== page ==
Development of Durable, Fiber-Reinforced Refractory Composites for Thermal Protection Systems (TPSs)

Award Information
Agency:
Department of Defense
Amount:
$276,662.00
Program:
SBIR
Contract:
FA8650-06-C-5009
Solitcitation Year:
2005
Solicitation Number:
2005.1
Branch:
Air Force
Award Year:
2006
Phase:
Phase II
Agency Tracking Number:
F051-137-0227
Solicitation Topic Code:
AF05-137
Small Business Information
FIBER MATERIALS, INC.
5 Morin Street, Biddeford, ME, 04005
Hubzone Owned:
N
Woman Owned:
N
Socially and Economically Disadvantaged:
N
Duns:
048268890
Principal Investigator
 Benjamin Dwyer
 Engineer/Scientist
 (207) 282-5911
 bdwyer@fibermaterialsinc.com
Business Contact
 David Audie
Title: Senior Contracts Administ
Phone: (207) 282-5911
Email: govt@fibermaterialsinc.com
Research Institution
N/A
Abstract
Next-generation endo/exoatmospheric hypersonic vehicles require durable thermal protection systems (TPSs) for leading edges, control surfaces and skin acreage that are resistant to impact damage. Multilayered material systems are in development to meet the TPS aero-thermal and mechanical attachment requirements of the next-generation hypersonic vehicles. The aeroshell is a quasi-isotropic, two-dimensional (2D), carbon fiber reinforced carbon matrix (C/C) laminate composite coated with silicon carbide (SiC). Backing the 2D C/C-SiC aeroshell are layers of varying density foam filled with phase change material for thermal management. Current 2D C/C-SiC composites tend to delaminate when subjected to debris impact due to insufficient interlaminar shear strength that can result in progressive and catastrophic failure, especially under fatigue or high loading conditions. This proposed Phase II program will design, fabricate and characterize vertical, through-thickness reinforced C/C-SiC aeroshell materials for leading edge applications. An iterative model-design-analysis approach will be used to generate a geometrically-shaped leading edge structure that will be fabricated and assessed by testing under representative conditions. A successful program will provide technology benefits resulting from an improved TPS architecture with low/high velocity impact resistance, the ability to integrate existing substrate materials, and a predictive modeling tool for use in continued TPS leading edge development.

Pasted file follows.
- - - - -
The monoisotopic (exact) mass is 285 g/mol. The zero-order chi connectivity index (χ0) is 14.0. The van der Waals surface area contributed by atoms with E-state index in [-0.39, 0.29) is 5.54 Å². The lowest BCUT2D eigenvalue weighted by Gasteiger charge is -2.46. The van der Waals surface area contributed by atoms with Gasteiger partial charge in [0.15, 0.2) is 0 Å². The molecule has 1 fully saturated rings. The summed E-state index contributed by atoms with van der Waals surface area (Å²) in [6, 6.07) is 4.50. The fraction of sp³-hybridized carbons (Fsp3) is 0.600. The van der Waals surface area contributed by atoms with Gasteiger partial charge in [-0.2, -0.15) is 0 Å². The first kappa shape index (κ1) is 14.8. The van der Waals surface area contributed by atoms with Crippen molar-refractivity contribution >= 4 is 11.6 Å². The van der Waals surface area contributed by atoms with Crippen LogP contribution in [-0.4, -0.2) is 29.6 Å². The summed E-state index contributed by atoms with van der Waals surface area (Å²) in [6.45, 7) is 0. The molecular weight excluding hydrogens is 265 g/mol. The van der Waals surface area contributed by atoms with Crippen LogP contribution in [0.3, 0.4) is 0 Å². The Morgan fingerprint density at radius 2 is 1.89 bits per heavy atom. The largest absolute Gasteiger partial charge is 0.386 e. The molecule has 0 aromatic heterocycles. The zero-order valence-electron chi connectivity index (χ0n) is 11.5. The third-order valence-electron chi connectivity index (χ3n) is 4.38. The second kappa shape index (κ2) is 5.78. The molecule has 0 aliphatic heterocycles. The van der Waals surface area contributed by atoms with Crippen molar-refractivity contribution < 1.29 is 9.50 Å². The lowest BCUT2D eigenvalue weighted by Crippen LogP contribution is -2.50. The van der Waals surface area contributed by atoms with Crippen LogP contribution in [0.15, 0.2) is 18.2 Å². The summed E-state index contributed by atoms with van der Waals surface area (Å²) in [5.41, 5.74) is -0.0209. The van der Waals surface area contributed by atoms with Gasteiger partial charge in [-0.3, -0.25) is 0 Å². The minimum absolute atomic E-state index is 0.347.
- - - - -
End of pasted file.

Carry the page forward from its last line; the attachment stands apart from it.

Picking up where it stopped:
* information listed above is at the time of submission.

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